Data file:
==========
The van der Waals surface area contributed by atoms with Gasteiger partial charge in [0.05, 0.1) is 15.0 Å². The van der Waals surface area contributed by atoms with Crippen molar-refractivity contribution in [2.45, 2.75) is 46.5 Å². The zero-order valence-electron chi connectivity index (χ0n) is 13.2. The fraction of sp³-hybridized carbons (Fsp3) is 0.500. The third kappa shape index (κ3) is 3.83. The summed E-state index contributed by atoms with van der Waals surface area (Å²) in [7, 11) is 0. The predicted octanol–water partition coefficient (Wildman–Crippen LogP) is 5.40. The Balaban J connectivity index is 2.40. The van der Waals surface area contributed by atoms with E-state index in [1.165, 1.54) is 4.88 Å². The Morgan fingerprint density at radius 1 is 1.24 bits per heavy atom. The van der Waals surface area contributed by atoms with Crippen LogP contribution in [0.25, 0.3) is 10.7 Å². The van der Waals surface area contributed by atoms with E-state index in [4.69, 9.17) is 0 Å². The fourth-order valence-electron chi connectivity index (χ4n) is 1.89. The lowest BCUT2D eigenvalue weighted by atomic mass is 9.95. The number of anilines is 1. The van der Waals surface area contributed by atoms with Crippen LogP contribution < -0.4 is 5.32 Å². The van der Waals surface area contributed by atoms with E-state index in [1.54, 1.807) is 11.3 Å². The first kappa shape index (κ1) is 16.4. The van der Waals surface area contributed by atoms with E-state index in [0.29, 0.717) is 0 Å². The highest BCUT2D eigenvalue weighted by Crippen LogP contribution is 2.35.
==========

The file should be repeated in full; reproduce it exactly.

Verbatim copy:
The van der Waals surface area contributed by atoms with Gasteiger partial charge in [0.05, 0.1) is 15.0 Å². The van der Waals surface area contributed by atoms with Crippen molar-refractivity contribution in [2.45, 2.75) is 46.5 Å². The zero-order valence-electron chi connectivity index (χ0n) is 13.2. The fraction of sp³-hybridized carbons (Fsp3) is 0.500. The third kappa shape index (κ3) is 3.83. The summed E-state index contributed by atoms with van der Waals surface area (Å²) in [7, 11) is 0. The predicted octanol–water partition coefficient (Wildman–Crippen LogP) is 5.40. The Balaban J connectivity index is 2.40. The van der Waals surface area contributed by atoms with E-state index in [1.165, 1.54) is 4.88 Å². The Morgan fingerprint density at radius 1 is 1.24 bits per heavy atom. The van der Waals surface area contributed by atoms with Crippen LogP contribution in [0.25, 0.3) is 10.7 Å². The van der Waals surface area contributed by atoms with E-state index in [4.69, 9.17) is 0 Å². The fourth-order valence-electron chi connectivity index (χ4n) is 1.89. The lowest BCUT2D eigenvalue weighted by atomic mass is 9.95. The number of anilines is 1. The van der Waals surface area contributed by atoms with Crippen LogP contribution < -0.4 is 5.32 Å². The van der Waals surface area contributed by atoms with E-state index in [1.54, 1.807) is 11.3 Å². The first kappa shape index (κ1) is 16.4. The van der Waals surface area contributed by atoms with E-state index in [0.29, 0.717) is 0 Å². The highest BCUT2D eigenvalue weighted by Crippen LogP contribution is 2.35.